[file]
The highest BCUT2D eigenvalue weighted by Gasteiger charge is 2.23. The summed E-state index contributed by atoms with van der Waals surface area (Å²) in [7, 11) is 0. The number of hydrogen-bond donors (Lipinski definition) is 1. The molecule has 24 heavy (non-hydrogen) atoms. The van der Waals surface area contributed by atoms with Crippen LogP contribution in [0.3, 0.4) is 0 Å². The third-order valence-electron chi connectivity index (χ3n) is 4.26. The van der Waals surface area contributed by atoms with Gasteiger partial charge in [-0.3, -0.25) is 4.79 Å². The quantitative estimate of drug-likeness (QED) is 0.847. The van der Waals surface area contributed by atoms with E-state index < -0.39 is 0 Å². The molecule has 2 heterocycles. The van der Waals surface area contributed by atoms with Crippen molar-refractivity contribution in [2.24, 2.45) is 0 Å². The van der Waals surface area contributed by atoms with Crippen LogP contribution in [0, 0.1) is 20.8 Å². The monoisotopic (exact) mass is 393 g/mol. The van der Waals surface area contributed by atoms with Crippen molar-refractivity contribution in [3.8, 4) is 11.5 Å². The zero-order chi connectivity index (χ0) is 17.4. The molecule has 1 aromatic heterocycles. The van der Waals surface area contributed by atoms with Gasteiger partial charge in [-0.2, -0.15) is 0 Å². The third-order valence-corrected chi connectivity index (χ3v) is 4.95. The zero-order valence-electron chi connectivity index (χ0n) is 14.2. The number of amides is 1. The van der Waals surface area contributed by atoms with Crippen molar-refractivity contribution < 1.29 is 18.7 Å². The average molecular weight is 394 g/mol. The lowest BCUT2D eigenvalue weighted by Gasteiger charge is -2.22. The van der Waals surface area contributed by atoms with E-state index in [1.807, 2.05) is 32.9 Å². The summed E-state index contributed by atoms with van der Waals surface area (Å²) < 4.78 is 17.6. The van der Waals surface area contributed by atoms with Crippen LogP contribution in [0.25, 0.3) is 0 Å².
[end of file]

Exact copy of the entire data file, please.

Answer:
The highest BCUT2D eigenvalue weighted by Gasteiger charge is 2.23. The summed E-state index contributed by atoms with van der Waals surface area (Å²) in [7, 11) is 0. The number of hydrogen-bond donors (Lipinski definition) is 1. The molecule has 24 heavy (non-hydrogen) atoms. The van der Waals surface area contributed by atoms with Crippen LogP contribution in [0.3, 0.4) is 0 Å². The third-order valence-electron chi connectivity index (χ3n) is 4.26. The van der Waals surface area contributed by atoms with Gasteiger partial charge in [-0.3, -0.25) is 4.79 Å². The quantitative estimate of drug-likeness (QED) is 0.847. The van der Waals surface area contributed by atoms with E-state index < -0.39 is 0 Å². The molecule has 2 heterocycles. The van der Waals surface area contributed by atoms with Crippen molar-refractivity contribution in [2.24, 2.45) is 0 Å². The van der Waals surface area contributed by atoms with Crippen LogP contribution in [0, 0.1) is 20.8 Å². The monoisotopic (exact) mass is 393 g/mol. The van der Waals surface area contributed by atoms with Crippen molar-refractivity contribution in [3.8, 4) is 11.5 Å². The zero-order chi connectivity index (χ0) is 17.4. The molecule has 1 aromatic heterocycles. The van der Waals surface area contributed by atoms with Gasteiger partial charge in [-0.2, -0.15) is 0 Å². The third-order valence-corrected chi connectivity index (χ3v) is 4.95. The zero-order valence-electron chi connectivity index (χ0n) is 14.2. The number of amides is 1. The van der Waals surface area contributed by atoms with Crippen molar-refractivity contribution < 1.29 is 18.7 Å². The average molecular weight is 394 g/mol. The lowest BCUT2D eigenvalue weighted by Gasteiger charge is -2.22. The van der Waals surface area contributed by atoms with E-state index in [1.807, 2.05) is 32.9 Å². The summed E-state index contributed by atoms with van der Waals surface area (Å²) < 4.78 is 17.6. The van der Waals surface area contributed by atoms with Crippen LogP contribution in [0.25, 0.3) is 0 Å².